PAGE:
Terrill Valentine's Reviews > The Merchant of Venice

The Merchant of Venice by William Shakespeare
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Nov 24, 07

Recommended for: Shakespere Fans
Read in January, 2007

In Shakespeare’s, “The Merchant of Venice,” the life of a Jew was not an easy life to live, from a history of anti-Semitism came with it a period of expulsion and even downright genocide. The Jews have been discriminated against for many years and it is for this very reason you can start to understand why Shylock was portrayed as a monstrous individual who was inhumane in his techniques. Because of his Jewish history and anti-Semitic biases, Shylock is a product of his time and represents the Jewish community. He symbolized a Jewish stereotype in the eyes of the anti-Semitics. Yet at times Shakespeare contradicts Shylock’s character and he comes off as sentimental, showing human qualities that are rarely seen with him.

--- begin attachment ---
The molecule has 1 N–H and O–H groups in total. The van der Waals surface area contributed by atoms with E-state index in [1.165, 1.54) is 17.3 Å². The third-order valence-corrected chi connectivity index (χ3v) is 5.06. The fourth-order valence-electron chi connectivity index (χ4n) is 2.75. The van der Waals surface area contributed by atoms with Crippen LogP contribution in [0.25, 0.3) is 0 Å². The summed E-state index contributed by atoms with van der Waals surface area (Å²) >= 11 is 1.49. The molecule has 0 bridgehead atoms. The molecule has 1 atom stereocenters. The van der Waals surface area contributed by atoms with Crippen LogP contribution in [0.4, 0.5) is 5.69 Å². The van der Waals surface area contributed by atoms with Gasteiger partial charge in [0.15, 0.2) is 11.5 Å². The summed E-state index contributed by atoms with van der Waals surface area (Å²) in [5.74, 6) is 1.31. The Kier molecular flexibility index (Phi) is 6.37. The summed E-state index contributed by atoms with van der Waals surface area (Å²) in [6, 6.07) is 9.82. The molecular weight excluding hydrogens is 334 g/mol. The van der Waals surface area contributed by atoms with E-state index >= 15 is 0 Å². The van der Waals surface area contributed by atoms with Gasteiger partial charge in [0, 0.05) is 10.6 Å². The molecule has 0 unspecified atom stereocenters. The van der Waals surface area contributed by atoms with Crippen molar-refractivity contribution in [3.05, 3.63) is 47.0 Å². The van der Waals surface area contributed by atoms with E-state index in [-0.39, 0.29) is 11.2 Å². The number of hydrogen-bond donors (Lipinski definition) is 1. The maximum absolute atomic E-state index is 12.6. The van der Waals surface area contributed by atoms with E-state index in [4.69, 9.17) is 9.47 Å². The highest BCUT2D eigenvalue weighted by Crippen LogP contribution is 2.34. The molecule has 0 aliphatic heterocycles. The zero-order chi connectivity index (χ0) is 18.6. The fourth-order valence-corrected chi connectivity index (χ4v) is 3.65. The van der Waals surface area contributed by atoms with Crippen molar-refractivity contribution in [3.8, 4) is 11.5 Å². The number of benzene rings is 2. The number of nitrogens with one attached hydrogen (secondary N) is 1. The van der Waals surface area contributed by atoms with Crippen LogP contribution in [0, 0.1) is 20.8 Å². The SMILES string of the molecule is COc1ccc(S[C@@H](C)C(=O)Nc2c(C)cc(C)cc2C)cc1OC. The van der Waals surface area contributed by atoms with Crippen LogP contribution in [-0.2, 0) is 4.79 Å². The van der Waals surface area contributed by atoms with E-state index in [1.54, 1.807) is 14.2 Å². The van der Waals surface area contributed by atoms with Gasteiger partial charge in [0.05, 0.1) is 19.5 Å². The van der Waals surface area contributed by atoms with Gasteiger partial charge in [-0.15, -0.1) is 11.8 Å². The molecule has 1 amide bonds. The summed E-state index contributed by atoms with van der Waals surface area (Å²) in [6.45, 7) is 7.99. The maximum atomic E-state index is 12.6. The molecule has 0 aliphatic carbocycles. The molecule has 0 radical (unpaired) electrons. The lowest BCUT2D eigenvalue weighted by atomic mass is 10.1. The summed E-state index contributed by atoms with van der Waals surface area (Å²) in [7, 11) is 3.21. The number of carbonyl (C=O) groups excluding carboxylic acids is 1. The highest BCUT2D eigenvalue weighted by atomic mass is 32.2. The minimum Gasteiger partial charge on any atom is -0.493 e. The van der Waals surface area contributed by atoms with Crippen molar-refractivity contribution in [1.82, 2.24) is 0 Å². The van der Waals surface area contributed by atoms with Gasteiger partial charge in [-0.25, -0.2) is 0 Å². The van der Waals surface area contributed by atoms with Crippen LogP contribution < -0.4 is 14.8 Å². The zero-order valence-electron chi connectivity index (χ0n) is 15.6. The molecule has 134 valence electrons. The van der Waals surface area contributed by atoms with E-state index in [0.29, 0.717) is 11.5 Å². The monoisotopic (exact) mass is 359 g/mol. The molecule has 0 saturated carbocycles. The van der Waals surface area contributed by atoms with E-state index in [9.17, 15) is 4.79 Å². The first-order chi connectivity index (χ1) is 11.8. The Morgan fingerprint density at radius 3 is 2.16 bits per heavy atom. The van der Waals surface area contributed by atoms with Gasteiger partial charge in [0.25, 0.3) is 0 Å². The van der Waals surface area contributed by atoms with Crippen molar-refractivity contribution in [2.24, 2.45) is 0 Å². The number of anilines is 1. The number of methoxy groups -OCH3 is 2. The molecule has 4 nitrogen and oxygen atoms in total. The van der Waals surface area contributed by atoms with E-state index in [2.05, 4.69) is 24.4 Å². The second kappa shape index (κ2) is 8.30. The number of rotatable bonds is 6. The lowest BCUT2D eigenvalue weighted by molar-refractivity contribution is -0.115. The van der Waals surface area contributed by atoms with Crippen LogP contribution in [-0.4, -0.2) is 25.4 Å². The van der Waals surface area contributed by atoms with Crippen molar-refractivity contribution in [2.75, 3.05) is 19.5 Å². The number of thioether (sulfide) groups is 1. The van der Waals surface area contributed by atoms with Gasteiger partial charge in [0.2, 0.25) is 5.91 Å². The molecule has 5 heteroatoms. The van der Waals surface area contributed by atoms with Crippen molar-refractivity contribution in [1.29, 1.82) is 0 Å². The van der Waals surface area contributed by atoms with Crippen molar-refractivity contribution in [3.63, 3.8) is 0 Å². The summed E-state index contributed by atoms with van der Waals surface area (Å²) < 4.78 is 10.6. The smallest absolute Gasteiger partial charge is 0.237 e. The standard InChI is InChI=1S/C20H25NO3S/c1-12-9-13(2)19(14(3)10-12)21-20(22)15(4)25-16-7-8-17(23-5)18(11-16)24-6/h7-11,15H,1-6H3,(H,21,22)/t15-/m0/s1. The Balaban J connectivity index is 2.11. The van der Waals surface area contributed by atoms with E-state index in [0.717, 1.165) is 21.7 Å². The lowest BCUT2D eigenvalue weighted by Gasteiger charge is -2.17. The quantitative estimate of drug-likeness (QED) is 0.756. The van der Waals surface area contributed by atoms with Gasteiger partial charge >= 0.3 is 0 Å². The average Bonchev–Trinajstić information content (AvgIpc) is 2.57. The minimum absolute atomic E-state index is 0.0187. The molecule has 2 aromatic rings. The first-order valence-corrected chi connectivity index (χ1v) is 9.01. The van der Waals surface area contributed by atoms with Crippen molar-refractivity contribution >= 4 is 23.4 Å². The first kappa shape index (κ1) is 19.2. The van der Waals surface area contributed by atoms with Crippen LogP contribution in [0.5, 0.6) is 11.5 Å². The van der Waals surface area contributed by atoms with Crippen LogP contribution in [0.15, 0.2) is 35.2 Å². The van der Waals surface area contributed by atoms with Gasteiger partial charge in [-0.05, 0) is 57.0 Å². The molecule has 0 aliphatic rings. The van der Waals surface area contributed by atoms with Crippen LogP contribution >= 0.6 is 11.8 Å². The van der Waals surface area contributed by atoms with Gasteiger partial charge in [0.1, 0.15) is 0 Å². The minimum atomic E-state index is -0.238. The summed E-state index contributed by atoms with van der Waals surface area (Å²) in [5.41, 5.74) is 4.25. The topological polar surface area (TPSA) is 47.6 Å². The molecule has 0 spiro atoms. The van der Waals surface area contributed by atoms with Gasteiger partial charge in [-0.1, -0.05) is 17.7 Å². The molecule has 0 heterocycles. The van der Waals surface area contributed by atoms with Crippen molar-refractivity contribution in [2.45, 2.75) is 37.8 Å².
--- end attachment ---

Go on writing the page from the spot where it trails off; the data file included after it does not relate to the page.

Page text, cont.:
This book was a fun and interesting read. I like how Shakespeare sets up his characters for dramatic falls, especially with the character Shylock. Shylock seems to be a bitter individual, he is in fact a product of his times because social settings shape his character, money affects his family relationships, and he has a humanistic need for equality. The need to generalize Shylock as a product of his time is important because it helps us to understand race relations. Even though being a Jew is not a different race they shared the same kinds of segregation as if they were a different race.
The examination of the characters emotions towards one another and their plight creates a sense of sadness and remorse for them which is great in a comedic drama. This book is a great read and I recommend it to anyone looking for a classic Shakespeare story.
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